From Awareness Times Newspaper in Freetown

COMMENTS & OPINIONS
Analysis : Guinea’s democratic election is crucial to regional peace
By Albert Kamara (intern)
Oct 13, 2010, 17:43

A peaceful and democratic process in neighboring Republic of Guinea could bring stability within the Mano River Union (MRU) countries as well as several other benefits to Sierra Leone.  With a free, fair and democratic transition in that country, trade is bound to flourish and bilateral ties strengthened.  This would even create room for both governments to negotiate and resolve the long standing Yenga issue.  But if the electoral process is marred by controversy as already feared, and if might end up that way, then Guinea will likely go into conflict with the possibility of a spill over effect that cannot be underestimated.


In June this year, Guinea conducted the first round of its first ever democratic presidential election in which one of the contestants, former Prime Minister Celleu Dalein Diallo clinched 44% of the votes cast, while his rival, a veteran opposition leader Mr. Alpha Conde tailed behind with 18%.  This surely meant that the overall percentage required by a single candidate was not met, hence giving way to a run off to be conducted on the 24th October this year.  Tension mounted during the first rounds that saw Guinea experiencing once again some political violence, this time emanating from mainly party supporters of the two rival candidates. This inevitably led to the postponement of the run-off elections by the Interim National Electoral Commission (CENI). If the runoff elections successfully hold on the new date with an acceptable outcome, it would be the country’s first democratic polls since independence in 1958 that ushers in a democratically elected government.

 

Critically examining the parameters under which peaceful, free and fair elections could be held in Guinea, one would not stand far from the truth by saying that tribalism, sectionalism and class distinctions are bound to make this election prone to debilitating consequences, if their excess are not controlled. This has caused the Interim National Electoral Commission (CENI) to be currently experiencing a power struggle and wrangling, especially following the conviction of its Commissioner, Ben Shekou Sylla of electoral fraud during the first round in June.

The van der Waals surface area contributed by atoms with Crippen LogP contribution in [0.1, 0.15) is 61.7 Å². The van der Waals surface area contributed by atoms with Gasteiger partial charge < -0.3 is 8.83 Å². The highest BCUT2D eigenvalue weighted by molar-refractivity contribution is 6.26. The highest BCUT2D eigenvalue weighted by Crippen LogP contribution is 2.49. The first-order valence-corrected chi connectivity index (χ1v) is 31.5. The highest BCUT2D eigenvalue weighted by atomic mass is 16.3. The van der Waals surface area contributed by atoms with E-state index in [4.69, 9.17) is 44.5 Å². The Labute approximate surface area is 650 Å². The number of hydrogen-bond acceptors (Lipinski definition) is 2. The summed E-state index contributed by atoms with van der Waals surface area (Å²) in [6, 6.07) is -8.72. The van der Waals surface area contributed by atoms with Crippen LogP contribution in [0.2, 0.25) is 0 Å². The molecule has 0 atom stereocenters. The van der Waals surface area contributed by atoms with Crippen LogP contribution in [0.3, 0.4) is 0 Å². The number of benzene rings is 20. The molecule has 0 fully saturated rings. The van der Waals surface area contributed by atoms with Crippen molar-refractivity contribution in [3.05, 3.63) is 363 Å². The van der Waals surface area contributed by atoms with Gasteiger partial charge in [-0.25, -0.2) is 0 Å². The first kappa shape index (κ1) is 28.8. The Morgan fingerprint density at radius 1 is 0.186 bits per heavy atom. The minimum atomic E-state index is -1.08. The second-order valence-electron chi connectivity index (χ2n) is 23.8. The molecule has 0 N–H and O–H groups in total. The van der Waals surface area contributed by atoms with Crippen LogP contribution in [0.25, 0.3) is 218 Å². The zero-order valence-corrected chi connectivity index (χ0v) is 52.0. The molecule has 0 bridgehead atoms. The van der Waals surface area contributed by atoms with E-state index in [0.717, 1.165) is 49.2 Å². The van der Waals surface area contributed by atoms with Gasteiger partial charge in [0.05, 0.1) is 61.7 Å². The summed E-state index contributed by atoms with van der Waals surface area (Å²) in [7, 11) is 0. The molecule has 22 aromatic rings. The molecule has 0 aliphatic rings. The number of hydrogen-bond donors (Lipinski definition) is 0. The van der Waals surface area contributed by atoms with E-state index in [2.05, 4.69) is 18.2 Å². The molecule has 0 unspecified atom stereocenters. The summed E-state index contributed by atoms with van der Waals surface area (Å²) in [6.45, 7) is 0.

Now Haja Aminata Mame Camara is facing struggle with one CENI official Lonceni Camera who claims to be in charge of the commission. In the face of all this and with barely a couple of weeks to the presidential elections run-off, will CENI be able to put its house in order?  

 

One can sense how desperate Mr. Conde is to achieve election victory following his legal appeal of electoral fraud during the first round; and considering how entrenched are his tribesmen within the military. Comparatively, if things are not put in order, Guinea will seemingly experience the Kenya situation where peaceful citizens were brutally killed by security forces for simply demonstrating against elections that were conducted in a fraudulent manner.


Again if one would go by what political analysts are proffering, Mr. Diallo who is yet maintaining a comfortable lead after the first round, and who is from the largest ethnic grouping in the country, Pheul (Fullah), has the support of Mr. Sedia Turay who trailed behind him and Conde for the third place in the first round. Meaning if voters remain committed to their party’s presidential aspirants during the first round then the much talked about merger will provide dividend for Mr. Diallo. All these factors have given Diallo additional strength to attain victory in the pending run-off elections.

 

The neutrality of CENI and the military genuinely keeping hands off the conduct of the elections by not influencing the outcome of results are other issues of great importance.  This is a complex situation altogether because unlike CENI, the military in that part of the world still fancy being at the helm of things rather than protecting lives and properties. Therefore, as their intention of handing over power to a duly democratically elected government is being fettered with misunderstanding within the civil populace, it is bound to give them justification to retain power in the event of fracas where the results are unacceptable.


As it looks like the interim leader, General Sekouba Konate seems to have run out of ideas to manage the political temperature in that country, there is the prescribed need for  the international community to timely  bring sanity in that  francophone West Africa’s relatively poor nation.


One of the conspicuous writings on the wall is that if the elections are conducted in a fraudulent manner and results not generally acceptable by Guineans as complemented by the international community; there is the likelihood of the country going into conflict along tribal lines. With the past experiences of Sierra Leone and Liberia, although the scenarios might differ, it warrants sub-regional, regional and continental security apparatus, if not Guinea’s colonial master, France to aptly flex muscles before situation goes out of hand.

 

What will make the successful outcome of the Guinea elections and a peaceful transition important for sister countries like Sierra Leone, Liberia, Cote D’Ivoire, Guinea Bissau, the Gambia et al is that it will definitely halt the socio-economic stresses posed by the influx of Guinean refugees and political dissidents.



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